Living in the Philippines

Living in the Philippines

Who does not sometimes dream about spending the rest of the life in a tropical beach resort with white sands, clear blue water and coconut trees?

The Philippines is a country made up of more than 7000 islands and English is recognized as a second official language. Most of the Filipinos, even older people speak at least a few words English. So with a little knowledge of the English language, it's much easier to get what you want than in Thailand.

Where to Stay

The Philippines has a range of accommodation options, from budget hostels to luxury resorts. Major cities like Manila and Cebu have a variety of hotels and apartments for short and long-term stays.

If you're looking for a more local experience, homestays and Airbnb rentals are also available in many areas. It's important to research the area and read reviews before booking accommodations to ensure that they meet your needs and expectations.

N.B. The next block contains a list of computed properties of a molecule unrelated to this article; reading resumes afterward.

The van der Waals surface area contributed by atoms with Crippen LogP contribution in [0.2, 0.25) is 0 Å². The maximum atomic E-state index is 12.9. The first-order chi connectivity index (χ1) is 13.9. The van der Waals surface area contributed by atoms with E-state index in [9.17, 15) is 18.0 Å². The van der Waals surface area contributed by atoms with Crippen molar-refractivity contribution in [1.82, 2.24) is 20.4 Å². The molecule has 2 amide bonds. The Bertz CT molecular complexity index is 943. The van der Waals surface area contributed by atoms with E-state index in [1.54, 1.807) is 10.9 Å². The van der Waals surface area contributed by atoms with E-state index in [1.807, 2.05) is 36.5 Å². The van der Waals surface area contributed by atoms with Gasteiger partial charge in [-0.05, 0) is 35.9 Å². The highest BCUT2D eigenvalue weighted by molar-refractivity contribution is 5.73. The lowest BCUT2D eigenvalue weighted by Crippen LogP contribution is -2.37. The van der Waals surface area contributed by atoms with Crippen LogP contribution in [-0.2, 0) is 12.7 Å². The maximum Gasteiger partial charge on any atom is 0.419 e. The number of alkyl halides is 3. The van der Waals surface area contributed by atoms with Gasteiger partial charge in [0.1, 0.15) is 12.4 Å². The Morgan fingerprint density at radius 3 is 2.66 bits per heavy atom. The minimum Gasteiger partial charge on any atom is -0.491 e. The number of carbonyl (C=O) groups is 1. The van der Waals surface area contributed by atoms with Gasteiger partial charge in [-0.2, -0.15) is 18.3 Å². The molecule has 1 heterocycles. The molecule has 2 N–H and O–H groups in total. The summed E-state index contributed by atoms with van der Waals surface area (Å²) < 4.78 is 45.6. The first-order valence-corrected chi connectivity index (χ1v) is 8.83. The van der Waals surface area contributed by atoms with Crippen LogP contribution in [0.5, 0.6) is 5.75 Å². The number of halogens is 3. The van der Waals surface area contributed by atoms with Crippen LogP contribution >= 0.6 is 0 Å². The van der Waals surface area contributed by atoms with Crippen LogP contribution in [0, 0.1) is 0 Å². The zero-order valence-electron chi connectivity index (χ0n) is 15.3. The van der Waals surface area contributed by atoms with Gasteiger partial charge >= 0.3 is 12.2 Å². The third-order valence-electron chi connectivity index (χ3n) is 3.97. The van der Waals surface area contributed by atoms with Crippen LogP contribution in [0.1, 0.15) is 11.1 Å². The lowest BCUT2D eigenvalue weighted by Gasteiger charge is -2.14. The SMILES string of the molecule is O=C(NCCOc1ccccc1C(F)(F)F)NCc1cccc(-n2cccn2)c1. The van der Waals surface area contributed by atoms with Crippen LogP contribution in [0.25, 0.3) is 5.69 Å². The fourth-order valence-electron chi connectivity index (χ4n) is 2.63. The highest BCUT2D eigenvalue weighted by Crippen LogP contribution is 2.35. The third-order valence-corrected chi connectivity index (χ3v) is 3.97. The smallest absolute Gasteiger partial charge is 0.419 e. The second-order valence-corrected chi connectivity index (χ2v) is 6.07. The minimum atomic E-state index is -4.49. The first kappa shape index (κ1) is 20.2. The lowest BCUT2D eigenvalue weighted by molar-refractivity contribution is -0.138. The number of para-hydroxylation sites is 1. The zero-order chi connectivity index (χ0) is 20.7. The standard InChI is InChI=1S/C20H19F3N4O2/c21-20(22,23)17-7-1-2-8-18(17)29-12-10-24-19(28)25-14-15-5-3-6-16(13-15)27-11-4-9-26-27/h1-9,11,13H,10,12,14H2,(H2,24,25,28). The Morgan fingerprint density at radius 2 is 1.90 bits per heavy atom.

The Cost of Living

The cost of living in the Philippines varies depending on the location, with major cities like Manila being more expensive than smaller cities and rural areas. However, overall, the cost of living in the Philippines is relatively low compared to other countries in the region.

Basic necessities such as food, transportation, and utilities are generally affordable, while luxury items and imported goods may be more expensive. It's important to research and compare prices in different areas to get a sense of what to expect.

Retire in the Philippines

The Philippines is a popular destination for retirees from around the world, thanks to its warm climate, beautiful beaches, and friendly locals. However, before making the decision to retire in the Philippines, there are several factors to consider, such as Visa Requirements, Health Care, Cost of Living and Safety and Security.

International Health Care & Insurance

The healthcare system in the Philippines is a mix of public and private facilities, with the quality of care varying widely depending on the provider.

Public hospitals and clinics are generally less expensive than private facilities, but they may be overcrowded and have longer wait times. Private hospitals and clinics may offer higher quality care and shorter wait times, but they can be more expensive.

It's important to have health insurance that covers both emergency and non-emergency care.